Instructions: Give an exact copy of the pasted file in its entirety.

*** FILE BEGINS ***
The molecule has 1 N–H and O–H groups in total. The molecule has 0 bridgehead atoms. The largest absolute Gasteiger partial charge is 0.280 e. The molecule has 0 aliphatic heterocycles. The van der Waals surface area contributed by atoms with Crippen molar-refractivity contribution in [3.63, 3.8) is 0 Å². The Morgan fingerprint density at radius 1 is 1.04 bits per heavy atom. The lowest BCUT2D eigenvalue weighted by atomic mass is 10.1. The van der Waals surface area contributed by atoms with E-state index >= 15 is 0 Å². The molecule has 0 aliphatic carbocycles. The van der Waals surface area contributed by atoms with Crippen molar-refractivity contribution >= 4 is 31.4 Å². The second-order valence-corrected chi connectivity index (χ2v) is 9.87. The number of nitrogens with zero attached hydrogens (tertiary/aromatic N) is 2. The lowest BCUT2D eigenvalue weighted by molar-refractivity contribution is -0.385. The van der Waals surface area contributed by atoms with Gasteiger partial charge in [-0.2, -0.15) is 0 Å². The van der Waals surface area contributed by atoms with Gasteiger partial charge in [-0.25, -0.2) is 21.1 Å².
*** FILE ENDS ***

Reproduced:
The molecule has 1 N–H and O–H groups in total. The molecule has 0 bridgehead atoms. The largest absolute Gasteiger partial charge is 0.280 e. The molecule has 0 aliphatic heterocycles. The van der Waals surface area contributed by atoms with Crippen molar-refractivity contribution in [3.63, 3.8) is 0 Å². The Morgan fingerprint density at radius 1 is 1.04 bits per heavy atom. The lowest BCUT2D eigenvalue weighted by atomic mass is 10.1. The van der Waals surface area contributed by atoms with E-state index >= 15 is 0 Å². The molecule has 0 aliphatic carbocycles. The van der Waals surface area contributed by atoms with Crippen molar-refractivity contribution >= 4 is 31.4 Å². The second-order valence-corrected chi connectivity index (χ2v) is 9.87. The number of nitrogens with zero attached hydrogens (tertiary/aromatic N) is 2. The lowest BCUT2D eigenvalue weighted by molar-refractivity contribution is -0.385. The van der Waals surface area contributed by atoms with Gasteiger partial charge in [-0.2, -0.15) is 0 Å². The van der Waals surface area contributed by atoms with Gasteiger partial charge in [-0.25, -0.2) is 21.1 Å².